Statistically speaking, Maine is one of the safest states in the union. But crimes do occur, and Mainers need to know what they are dealing with when facing criminal charges.
This article is a broad overview of some of Maine’s criminal statutes and how they affect your criminal case. LawInfo can also connect you with a Maine criminal defense attorney in Portland, Lewiston, Bangor, or elsewhere in the state.
Each state distinguishes crimes by severity and the possible punishments for a criminal conviction. While most states classify crimes as felonies, misdemeanors, and petty offenses, Maine assigns each criminal offense to one of five classes.
Except for murder offenses, which are unclassified, the state classifies all other criminal offenses as Class A, B, C, D, or E offenses. Class A offenses, like manslaughter and rape, are the most serious criminal charges after murder offenses, and Class E offenses, such as petty theft and driving with a suspended license, are the least serious.
Every class carries a range of sentences, but a specific offense’s statute may override the standard sentence with a unique one. The sentences for each class include:
The Pine Tree state refers to drunk driving as “operating under the influence,” or OUI, and has some of the most strict penalties in the nation. A first offense could mean 48 hours in jail and a 5-month license suspension.
The legal limit for blood-alcohol content (BAC) is, like most other states, 0.08 percent, but Maine also has an enhanced penalty or aggravated OUI BAC limit of 0.15 percent. Additionally, the state has a “zero-tolerance” policy for underage drivers, meaning any BAC for someone under the age of 21 while behind the wheel is illegal. And keep in mind that part of having a driver’s license in Maine means you have consented to BAC testing if you are arrested on suspicion of driving drunk.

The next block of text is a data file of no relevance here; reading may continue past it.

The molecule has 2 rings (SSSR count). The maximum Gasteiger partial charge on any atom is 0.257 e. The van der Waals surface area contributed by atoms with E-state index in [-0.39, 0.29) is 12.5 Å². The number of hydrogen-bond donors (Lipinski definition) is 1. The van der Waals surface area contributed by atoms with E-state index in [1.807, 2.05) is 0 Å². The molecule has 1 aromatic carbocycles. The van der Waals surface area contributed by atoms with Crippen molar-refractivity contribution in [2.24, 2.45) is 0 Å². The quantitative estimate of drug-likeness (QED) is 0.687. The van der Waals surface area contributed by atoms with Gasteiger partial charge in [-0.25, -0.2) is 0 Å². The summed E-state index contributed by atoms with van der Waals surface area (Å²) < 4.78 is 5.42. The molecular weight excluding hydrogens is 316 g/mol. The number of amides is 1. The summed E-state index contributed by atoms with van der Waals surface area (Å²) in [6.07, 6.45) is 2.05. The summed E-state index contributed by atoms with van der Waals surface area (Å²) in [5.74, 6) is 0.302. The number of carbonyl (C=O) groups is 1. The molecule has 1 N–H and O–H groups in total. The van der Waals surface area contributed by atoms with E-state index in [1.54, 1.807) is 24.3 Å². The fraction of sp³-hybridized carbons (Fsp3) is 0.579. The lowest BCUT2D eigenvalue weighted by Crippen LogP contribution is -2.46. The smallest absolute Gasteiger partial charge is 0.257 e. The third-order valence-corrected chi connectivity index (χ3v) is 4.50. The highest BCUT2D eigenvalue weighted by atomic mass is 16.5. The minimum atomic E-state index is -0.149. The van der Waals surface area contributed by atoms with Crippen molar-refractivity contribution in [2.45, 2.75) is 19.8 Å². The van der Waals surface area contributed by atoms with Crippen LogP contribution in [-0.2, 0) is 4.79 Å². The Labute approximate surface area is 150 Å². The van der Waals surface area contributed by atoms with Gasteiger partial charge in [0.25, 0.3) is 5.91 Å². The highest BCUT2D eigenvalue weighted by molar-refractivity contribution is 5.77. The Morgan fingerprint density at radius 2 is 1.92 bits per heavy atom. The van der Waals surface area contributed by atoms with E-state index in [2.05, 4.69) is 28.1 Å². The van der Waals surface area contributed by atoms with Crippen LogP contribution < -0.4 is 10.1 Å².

One thing people often don’t realize is that OUI laws are not limited to drunk driving, and you could face criminal charges if you are driving while under the influence of narcotics or even prescription medicine.
Maine has broad domestic battery and domestic abuse protections. The state does not limit the definition of domestic violence to spouses, and defines “domestic violence assault” as any assault on a family member or household member, including:
Domestic violence is a Class D crime and includes criminal threatening, terrorizing, and stalking.
If you’ve been the victim of domestic abuse, you can seek three different orders to keep your abuser away: protection from abuse orders, which apply to instances of domestic violence, stalking, and sexual assault; protection from harassment orders; and protection from abuse orders for elderly, dependent, or incapacitated victims.
Killing someone may be one of the worst crimes to commit in Maine, but not all homicide cases are the same. State law recognizes that a person who accidentally killed another doesn’t deserve the same criminal penalties as a person who killed someone intentionally. That is why Maine distinguishes manslaughter from murder.